Door 12: Chantal Akerman

This year was a lot about slowing down, even if not wanted our lives had to be led in a different pace. For some this might be a punishment, but others use this to their advantage or even it is part of their art. A beautiful example therefore are the films of Belgian film director Chantal Akerman. One of the key figures of feminist and avant-garde cinema in the 20th century, though she rejected the first label, as she thought the work should stand on its own.

She was born in 1950 in Brussels to Jewish parents emigrated from Poland. She wanted to become a filmmaker when she saw Jean-Luc Godard's Pierrot le fou, often skipping school to go to the cinema. In 1968 she entered and made her first short film called Saute ma ville.

In the early 70's she moved to New York for a year and got there in contact with - the up-and-coming avant-garde cinema scene around people like Jonas Mekas, Stan Brakhage or Yvonne Rainer. This stay in the Big Apple inspired her to films like her first feature film Hotel Monterey in 1972 or later News from Home in 1977.

At the age of 25 she filmed Jeanne Dielman, 23 quai du Commerce, 1080 Bruxelles in 1975 for which she got the famous French actress Delphine Seyrig. The film is about a widow, who works as a prostitute in the afternoon. The subject matter, but also her slow and architectural filming style were groundbreaking and manifested her as a major director. The long shots, the looks from hallways or doorways or the walk out of the frame, which were Akerman trademarks, were already there and inspired the next generation of directors like Kelly Reichardt, Gus Van Sant, and Sofia Coppola.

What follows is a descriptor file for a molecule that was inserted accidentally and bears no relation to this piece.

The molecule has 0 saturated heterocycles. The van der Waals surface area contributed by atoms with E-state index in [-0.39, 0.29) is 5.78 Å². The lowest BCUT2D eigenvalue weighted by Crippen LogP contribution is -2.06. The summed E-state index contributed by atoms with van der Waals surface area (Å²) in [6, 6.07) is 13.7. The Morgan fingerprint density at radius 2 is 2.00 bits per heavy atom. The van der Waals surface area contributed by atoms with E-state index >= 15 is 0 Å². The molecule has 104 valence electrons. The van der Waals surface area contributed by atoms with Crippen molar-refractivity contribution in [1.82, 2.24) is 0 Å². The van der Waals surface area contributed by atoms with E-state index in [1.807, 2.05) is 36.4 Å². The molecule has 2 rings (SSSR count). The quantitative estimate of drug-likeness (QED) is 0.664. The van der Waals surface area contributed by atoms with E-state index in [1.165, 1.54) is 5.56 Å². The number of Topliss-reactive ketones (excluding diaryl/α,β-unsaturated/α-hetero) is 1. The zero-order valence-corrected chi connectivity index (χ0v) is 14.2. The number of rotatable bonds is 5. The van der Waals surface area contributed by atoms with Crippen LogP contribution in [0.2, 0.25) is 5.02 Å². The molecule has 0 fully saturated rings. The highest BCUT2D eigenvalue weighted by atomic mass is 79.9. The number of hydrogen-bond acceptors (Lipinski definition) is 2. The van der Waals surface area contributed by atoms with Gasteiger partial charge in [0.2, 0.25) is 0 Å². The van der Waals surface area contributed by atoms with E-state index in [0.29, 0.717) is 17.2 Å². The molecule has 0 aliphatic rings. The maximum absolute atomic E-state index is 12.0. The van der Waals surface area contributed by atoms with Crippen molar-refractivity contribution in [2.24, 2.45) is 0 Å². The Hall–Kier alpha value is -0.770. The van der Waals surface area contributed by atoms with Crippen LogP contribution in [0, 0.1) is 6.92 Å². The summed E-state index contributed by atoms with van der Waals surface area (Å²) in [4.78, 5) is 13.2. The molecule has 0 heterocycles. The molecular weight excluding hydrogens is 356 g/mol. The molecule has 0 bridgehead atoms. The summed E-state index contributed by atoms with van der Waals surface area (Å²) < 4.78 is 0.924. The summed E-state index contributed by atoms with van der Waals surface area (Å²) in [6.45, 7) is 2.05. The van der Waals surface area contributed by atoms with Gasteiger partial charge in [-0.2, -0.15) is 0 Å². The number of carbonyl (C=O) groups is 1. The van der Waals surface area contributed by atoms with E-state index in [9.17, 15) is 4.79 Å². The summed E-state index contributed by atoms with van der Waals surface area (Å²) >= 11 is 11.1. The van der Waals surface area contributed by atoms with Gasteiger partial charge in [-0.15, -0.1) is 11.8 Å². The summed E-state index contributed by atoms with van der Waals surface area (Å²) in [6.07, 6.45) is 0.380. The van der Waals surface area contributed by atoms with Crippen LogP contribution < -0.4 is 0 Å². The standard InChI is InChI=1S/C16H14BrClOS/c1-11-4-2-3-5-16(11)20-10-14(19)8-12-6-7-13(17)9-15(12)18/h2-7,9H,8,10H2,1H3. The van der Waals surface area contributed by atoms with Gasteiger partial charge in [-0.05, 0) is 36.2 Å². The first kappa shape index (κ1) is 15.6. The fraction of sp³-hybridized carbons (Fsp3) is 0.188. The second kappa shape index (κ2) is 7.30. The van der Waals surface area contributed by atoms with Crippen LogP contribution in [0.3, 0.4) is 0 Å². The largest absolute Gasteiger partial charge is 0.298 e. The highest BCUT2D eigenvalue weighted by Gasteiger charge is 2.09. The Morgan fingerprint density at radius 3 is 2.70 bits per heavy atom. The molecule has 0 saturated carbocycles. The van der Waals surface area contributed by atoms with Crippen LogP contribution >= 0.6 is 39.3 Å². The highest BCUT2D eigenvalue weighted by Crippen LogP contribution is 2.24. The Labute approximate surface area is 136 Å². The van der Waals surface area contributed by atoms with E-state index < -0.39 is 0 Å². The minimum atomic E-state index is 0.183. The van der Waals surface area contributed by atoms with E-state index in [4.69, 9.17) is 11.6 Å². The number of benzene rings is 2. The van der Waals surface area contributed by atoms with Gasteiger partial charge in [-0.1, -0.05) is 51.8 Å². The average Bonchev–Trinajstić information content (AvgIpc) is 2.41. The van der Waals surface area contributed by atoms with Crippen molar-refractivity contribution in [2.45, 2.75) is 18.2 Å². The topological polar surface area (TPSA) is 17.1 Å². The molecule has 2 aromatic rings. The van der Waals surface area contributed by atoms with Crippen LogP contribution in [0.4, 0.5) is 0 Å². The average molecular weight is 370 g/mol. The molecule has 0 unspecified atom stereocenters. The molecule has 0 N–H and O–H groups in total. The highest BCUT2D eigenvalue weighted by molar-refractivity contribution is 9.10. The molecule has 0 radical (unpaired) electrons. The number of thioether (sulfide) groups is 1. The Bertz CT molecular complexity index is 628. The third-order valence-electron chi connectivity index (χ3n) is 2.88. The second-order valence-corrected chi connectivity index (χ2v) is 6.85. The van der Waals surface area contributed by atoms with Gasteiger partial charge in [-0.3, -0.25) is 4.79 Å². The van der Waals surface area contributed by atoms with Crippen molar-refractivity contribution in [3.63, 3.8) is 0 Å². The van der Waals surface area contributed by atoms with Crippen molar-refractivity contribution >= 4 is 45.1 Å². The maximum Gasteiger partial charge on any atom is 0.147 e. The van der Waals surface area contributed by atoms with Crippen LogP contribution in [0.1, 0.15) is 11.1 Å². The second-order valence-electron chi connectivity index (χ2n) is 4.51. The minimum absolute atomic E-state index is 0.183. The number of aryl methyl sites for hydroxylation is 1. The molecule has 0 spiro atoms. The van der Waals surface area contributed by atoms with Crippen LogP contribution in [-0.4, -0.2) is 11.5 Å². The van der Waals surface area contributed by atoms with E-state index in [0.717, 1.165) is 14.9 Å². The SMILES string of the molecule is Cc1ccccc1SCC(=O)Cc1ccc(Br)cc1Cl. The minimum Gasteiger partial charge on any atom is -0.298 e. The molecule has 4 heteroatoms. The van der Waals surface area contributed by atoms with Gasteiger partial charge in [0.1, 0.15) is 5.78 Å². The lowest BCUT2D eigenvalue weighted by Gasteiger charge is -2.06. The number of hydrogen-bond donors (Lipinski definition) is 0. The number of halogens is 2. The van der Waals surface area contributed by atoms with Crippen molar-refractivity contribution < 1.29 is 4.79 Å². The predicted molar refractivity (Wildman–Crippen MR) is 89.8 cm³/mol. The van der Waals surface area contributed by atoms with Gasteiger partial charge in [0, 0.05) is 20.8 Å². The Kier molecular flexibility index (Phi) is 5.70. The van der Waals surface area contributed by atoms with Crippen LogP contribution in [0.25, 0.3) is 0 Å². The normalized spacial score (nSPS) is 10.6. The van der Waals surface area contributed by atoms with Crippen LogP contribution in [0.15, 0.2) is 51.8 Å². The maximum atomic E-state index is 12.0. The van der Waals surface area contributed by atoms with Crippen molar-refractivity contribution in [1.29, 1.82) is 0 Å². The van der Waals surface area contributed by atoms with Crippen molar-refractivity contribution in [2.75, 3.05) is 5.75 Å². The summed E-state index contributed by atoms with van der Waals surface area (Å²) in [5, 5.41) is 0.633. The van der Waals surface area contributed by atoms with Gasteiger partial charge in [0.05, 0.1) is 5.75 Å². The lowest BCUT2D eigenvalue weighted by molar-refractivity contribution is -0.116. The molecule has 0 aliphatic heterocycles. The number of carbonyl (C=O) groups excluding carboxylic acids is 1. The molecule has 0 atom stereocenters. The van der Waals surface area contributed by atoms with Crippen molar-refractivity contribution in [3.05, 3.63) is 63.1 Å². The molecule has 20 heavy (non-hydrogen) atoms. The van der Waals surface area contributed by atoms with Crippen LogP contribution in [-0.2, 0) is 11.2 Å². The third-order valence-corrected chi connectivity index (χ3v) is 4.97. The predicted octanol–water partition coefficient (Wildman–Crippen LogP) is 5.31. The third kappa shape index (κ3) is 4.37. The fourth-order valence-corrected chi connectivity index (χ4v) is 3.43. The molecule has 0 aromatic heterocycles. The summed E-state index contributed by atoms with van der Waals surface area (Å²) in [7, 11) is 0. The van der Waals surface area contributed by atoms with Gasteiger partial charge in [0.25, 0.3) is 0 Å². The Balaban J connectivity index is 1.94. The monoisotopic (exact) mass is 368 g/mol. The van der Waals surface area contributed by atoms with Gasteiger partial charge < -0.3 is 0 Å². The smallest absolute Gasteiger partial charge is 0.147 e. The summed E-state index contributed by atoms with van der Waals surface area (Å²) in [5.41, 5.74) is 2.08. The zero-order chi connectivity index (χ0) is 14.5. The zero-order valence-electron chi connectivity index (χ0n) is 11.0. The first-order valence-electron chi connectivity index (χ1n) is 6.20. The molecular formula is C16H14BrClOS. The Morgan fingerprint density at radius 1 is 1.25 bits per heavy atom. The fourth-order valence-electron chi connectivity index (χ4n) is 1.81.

She frequently put herself in front of the camera addressing the voyeuristic aspect of cinema. Another consistent inspiration for her films was her own mother, who was a survivor of the Ausschwitz concentration camp. She encouraged and supported her from a young age.

Chantal Akerman is also known for her of documentaries like Un jour Pina à demandé in 1983 where she follows the choreographer Pina Bausch on a three weeks tour or Les trois dernières sonates de Franz Schubert in which Alfred Brendel plays and talks about Schubert's last three sonatas. Most recently and also her last film entitled No Home Movie, where she follows her mother just a few days before her death.